A judge Tuesday ordered both sides to attempt to mediate a settlement in a lawsuit brought by a former State Bar executive who alleges he was fired for exposing ethical breaches within the agency responsible for the oversight of the state’s attorneys. “I would like you all to give it a shot with Judge MacLaughlin,” Beckloff said. “I’m giving you timeout to get something accomplished.”
As a business owner, you know how expensive legal fees can be, so the sooner you can settle disputes, the less costly it is. Mediation is a dispute resolution process in which parties agree to work out a legal matter themselves with the help of a third party. Mediation typically is a speedy process (certainly quicker than going to court) and can save you money on legal fees. Recommendations resulting from mediation aren’t binding on the parties, but usually are acceptable after completing the process. Here are 3 situations where you may want to consider using mediation before proceeding to litigation.
The president of Douglass College's alumnae association will recommend Monday that the group accept Rutgers University's offer to bring in a mediator to settle a dispute with the school. Jeanne Fox, president of the Associate Alumnae of Douglass College, said she plans to ask her group's executive board to agree to mediation at an evening meeting. Rutgers officials extended the offer to bring in a mediator last week after a fundraising dispute between the alumnae group and the university ended up in court.
A $14 million legal dispute between a treasure-hunting company and the state over access and media rights to Blackbeard's pirate ship has been sent to mediation. The case is pending with the N.C. Office of Administrative Hearings, and as of last week was referred to outside mediation. Intersal Inc. of Florida, which discovered the wreck of Queen Anne's Revenge off the North Carolina coast in 1996, says that the state has violated the terms of a contract it signed with the company in 2013. The issues include rights related to video and photography made of the wreck and the recovery, study and reproduction of its artifacts.
A bankruptcy judge has ordered the Roman Catholic Diocese of Gallup, N.M., its insurance carriers and lawyers representing 58 alleged sexual-abuse victims to begin mediation no later than July 15. Judge David Thuma, who oversees the diocese’s bankruptcy proceedings, signed off on mediation at the request of both alleged victims and the diocese, which stretches across broad swaths of northern Arizona and New Mexico. Mediation is likely the best opportunity to resolve the diocese’s bankruptcy case through a settlement that provides compensation to alleged victims and protects the church from future litigation, according to lawyers involved in the case. Other diocesan bankruptcies prompted by sexual-abuse claims have stretched out over years, racking up huge legal bills.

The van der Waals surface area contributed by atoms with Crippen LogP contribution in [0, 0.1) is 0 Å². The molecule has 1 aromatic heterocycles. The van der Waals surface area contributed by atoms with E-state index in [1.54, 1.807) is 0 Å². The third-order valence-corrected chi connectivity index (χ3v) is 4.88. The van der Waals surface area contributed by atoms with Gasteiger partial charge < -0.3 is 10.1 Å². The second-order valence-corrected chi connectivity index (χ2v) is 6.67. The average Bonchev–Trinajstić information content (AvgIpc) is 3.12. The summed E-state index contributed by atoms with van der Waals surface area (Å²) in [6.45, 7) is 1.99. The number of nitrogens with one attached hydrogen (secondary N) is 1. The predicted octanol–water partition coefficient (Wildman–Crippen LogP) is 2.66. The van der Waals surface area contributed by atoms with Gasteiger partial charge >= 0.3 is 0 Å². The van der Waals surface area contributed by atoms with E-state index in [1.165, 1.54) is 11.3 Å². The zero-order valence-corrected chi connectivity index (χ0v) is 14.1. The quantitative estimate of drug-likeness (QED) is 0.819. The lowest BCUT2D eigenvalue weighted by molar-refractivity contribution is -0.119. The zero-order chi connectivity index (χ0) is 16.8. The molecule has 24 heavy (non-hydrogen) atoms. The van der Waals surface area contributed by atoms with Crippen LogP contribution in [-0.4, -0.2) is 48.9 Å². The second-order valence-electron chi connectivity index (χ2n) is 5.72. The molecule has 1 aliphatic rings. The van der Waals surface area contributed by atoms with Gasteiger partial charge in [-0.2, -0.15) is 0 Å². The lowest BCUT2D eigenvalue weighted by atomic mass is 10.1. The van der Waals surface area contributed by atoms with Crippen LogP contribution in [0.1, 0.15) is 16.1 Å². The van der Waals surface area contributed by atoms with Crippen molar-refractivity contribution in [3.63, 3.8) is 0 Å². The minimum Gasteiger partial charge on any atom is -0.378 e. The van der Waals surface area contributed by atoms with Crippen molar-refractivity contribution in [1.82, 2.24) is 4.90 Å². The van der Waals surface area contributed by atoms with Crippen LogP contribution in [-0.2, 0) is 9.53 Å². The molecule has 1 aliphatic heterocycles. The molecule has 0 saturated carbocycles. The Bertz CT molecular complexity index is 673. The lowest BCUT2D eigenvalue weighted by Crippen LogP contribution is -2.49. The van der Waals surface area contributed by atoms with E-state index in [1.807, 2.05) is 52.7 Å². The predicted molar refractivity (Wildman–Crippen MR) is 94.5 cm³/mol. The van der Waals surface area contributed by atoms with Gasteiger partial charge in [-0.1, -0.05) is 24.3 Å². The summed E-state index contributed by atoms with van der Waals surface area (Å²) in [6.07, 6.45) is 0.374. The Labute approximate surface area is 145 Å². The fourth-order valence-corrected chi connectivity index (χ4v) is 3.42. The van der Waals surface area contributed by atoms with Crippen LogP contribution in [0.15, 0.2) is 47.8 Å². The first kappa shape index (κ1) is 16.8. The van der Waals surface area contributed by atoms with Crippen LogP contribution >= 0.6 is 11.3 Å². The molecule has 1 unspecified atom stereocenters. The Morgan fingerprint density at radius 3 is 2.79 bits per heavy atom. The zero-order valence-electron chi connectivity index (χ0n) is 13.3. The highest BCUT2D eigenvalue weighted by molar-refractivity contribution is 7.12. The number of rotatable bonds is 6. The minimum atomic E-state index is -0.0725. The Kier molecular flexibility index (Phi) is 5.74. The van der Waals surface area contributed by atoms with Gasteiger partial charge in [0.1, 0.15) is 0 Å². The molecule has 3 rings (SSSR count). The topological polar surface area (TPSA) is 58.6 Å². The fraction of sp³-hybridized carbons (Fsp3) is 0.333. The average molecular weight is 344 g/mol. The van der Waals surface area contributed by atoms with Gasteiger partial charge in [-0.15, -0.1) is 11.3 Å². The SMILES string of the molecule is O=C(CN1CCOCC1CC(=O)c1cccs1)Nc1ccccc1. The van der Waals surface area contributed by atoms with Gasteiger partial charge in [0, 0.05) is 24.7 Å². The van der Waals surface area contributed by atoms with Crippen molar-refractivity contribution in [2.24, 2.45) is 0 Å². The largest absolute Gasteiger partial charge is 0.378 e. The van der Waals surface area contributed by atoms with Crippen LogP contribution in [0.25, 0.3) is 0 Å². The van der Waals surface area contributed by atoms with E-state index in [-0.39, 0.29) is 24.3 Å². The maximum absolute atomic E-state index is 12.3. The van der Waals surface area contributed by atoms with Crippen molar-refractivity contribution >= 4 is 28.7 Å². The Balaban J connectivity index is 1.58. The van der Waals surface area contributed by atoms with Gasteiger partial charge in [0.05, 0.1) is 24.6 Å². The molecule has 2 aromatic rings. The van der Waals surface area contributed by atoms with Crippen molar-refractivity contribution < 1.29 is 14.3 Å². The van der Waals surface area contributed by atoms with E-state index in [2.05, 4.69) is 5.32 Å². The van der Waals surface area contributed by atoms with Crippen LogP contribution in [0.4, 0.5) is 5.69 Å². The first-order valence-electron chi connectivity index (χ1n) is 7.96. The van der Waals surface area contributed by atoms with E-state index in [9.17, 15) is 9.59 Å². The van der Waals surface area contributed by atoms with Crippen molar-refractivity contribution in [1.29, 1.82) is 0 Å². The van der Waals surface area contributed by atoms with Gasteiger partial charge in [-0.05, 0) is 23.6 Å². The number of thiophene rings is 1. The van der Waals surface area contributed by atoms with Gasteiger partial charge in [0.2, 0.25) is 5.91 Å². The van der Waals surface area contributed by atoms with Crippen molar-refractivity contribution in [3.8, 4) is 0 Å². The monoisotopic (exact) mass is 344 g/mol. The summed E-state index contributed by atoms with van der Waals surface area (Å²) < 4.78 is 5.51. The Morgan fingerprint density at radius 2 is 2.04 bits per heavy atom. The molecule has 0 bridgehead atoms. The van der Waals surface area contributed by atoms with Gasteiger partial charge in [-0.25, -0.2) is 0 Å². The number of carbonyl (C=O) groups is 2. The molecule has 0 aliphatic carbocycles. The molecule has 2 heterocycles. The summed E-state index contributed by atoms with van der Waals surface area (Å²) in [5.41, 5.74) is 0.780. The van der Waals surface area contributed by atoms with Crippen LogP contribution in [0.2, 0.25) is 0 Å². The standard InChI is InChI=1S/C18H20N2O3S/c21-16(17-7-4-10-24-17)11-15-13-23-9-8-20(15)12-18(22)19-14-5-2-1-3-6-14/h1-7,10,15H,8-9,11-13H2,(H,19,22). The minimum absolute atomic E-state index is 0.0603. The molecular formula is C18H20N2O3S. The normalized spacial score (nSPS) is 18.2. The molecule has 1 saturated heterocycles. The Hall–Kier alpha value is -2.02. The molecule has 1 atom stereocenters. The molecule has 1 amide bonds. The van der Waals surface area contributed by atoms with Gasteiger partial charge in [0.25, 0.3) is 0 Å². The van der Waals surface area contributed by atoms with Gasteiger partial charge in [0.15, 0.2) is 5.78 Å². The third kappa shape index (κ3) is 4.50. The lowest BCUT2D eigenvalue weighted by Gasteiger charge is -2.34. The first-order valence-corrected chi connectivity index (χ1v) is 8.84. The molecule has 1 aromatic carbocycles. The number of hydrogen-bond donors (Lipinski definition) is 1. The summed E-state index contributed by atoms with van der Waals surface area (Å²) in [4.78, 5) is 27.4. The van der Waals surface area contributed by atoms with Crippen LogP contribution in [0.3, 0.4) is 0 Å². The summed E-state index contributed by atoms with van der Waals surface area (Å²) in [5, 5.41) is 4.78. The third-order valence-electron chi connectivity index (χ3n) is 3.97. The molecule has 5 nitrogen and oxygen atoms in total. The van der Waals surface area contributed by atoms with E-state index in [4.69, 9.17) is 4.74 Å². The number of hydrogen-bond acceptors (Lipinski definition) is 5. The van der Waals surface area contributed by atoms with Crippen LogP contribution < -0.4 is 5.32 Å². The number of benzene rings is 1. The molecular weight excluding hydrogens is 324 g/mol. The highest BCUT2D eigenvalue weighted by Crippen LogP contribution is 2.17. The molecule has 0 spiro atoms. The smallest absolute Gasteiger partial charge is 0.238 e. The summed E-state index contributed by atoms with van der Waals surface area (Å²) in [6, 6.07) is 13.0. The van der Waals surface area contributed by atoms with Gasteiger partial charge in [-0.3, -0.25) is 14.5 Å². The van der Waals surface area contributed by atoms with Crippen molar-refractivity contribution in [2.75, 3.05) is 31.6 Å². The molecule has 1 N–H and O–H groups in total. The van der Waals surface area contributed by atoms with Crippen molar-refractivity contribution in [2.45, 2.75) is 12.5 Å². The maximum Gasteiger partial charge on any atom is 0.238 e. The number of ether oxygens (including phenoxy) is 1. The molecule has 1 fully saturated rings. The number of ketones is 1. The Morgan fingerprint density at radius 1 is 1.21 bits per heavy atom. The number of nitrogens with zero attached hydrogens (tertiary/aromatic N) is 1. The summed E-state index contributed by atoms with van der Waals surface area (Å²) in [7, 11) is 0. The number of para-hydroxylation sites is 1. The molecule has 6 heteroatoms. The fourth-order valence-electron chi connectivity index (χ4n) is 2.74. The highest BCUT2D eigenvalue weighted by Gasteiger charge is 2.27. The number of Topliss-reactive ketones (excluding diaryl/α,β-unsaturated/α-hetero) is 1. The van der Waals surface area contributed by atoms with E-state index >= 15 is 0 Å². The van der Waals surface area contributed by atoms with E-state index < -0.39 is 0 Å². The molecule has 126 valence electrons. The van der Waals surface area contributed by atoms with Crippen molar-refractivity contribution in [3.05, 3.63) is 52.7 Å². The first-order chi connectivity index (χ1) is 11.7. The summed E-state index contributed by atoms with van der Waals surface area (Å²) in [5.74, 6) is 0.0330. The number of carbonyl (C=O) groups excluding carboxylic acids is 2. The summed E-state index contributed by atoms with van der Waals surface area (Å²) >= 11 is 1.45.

After years of false starts, the Boston Police Department is nearing a deal with its three unions and Harvard Law School to set up a simpler, speedier system for resolving many of the civilian complaints lodged against officers, police and Harvard officials say. Under the system, mediators from the Harvard Negotiation & Mediation Clinical Program at Harvard Law School would handle dozens of the more moderate disputes that clog up the department’s Internal Affairs Division, to the frustration of plaintiffs. Those grievances generally involve rudeness, unprofessional conduct, and abusive language. More severe cases would continue to be adjudicated by Internal Affairs.
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Transforming the Adversarial Ethic (3/06/15) Louise Phipps Senft This article describes the differences between transformative mediation and directive mediation and posits that transformative mediation, which assists people with quality dialogue helping them to engage in meaningful explorations of the situation and possible solutions, whether they agree or not, is exactly what corporate counsel and litigators could embrace.
Negotiation Lessons from the Book (not the Film) of Exodus (3/06/15) John Wade The recent film “Exodus: Gods and Kings” has sparked some renewed interest in the actual written record of those events.So I share some of the themes which have emerged belatedly for me in this case study extraordinaire. One of the indicators from research of an “expert” modern day negotiator is someone who takes time to reflect systematically on past negotiations and attempts to record lessons from those events.
Back to the Future of Mediation (3/05/15) Merri L. Hanson For some reason, beyond my understanding, the decades old debate continues. How should mediation be defined? The better question is, “How can the practice be applied?” And herein is the genesis of the divergent paths upon which mediation has developed in the last thirty years.